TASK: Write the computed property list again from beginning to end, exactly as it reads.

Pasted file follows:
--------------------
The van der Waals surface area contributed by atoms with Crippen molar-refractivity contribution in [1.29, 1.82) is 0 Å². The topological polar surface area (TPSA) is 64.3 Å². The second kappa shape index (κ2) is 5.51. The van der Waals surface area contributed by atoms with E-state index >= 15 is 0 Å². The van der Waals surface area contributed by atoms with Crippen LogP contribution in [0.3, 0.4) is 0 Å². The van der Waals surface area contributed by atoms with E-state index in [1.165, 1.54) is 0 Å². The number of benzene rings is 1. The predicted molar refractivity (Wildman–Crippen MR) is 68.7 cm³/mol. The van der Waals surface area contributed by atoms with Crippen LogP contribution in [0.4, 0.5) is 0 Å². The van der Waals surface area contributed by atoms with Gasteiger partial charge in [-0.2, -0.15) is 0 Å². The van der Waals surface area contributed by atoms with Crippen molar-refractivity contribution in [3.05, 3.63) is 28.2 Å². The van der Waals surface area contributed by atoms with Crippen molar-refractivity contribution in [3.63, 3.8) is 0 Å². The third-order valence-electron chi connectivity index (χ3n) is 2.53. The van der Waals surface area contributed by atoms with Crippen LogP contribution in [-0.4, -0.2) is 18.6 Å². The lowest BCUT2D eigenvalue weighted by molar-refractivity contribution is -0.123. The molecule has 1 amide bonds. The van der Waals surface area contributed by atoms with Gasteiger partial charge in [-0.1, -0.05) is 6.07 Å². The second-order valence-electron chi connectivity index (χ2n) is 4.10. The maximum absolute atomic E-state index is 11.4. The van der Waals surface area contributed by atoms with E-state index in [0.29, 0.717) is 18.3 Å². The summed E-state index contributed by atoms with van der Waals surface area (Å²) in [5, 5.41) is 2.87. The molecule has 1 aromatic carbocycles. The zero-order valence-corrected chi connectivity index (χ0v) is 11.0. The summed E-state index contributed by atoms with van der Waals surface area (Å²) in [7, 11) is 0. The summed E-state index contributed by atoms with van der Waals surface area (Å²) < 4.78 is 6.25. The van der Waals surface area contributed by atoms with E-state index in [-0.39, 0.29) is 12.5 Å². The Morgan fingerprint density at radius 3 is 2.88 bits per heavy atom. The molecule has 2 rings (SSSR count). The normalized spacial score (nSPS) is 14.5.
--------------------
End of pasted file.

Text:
The van der Waals surface area contributed by atoms with Crippen molar-refractivity contribution in [1.29, 1.82) is 0 Å². The topological polar surface area (TPSA) is 64.3 Å². The second kappa shape index (κ2) is 5.51. The van der Waals surface area contributed by atoms with E-state index >= 15 is 0 Å². The van der Waals surface area contributed by atoms with Crippen LogP contribution in [0.3, 0.4) is 0 Å². The van der Waals surface area contributed by atoms with E-state index in [1.165, 1.54) is 0 Å². The number of benzene rings is 1. The predicted molar refractivity (Wildman–Crippen MR) is 68.7 cm³/mol. The van der Waals surface area contributed by atoms with Crippen LogP contribution in [0.4, 0.5) is 0 Å². The van der Waals surface area contributed by atoms with Gasteiger partial charge in [-0.2, -0.15) is 0 Å². The van der Waals surface area contributed by atoms with Crippen molar-refractivity contribution in [3.05, 3.63) is 28.2 Å². The van der Waals surface area contributed by atoms with Crippen molar-refractivity contribution in [3.63, 3.8) is 0 Å². The third-order valence-electron chi connectivity index (χ3n) is 2.53. The van der Waals surface area contributed by atoms with Crippen LogP contribution in [-0.4, -0.2) is 18.6 Å². The lowest BCUT2D eigenvalue weighted by molar-refractivity contribution is -0.123. The molecule has 1 amide bonds. The van der Waals surface area contributed by atoms with Gasteiger partial charge in [-0.1, -0.05) is 6.07 Å². The second-order valence-electron chi connectivity index (χ2n) is 4.10. The maximum absolute atomic E-state index is 11.4. The van der Waals surface area contributed by atoms with E-state index in [0.29, 0.717) is 18.3 Å². The summed E-state index contributed by atoms with van der Waals surface area (Å²) in [5, 5.41) is 2.87. The molecule has 1 aromatic carbocycles. The zero-order valence-corrected chi connectivity index (χ0v) is 11.0. The summed E-state index contributed by atoms with van der Waals surface area (Å²) in [7, 11) is 0. The summed E-state index contributed by atoms with van der Waals surface area (Å²) < 4.78 is 6.25. The van der Waals surface area contributed by atoms with E-state index in [-0.39, 0.29) is 12.5 Å². The Morgan fingerprint density at radius 3 is 2.88 bits per heavy atom. The molecule has 2 rings (SSSR count). The normalized spacial score (nSPS) is 14.5.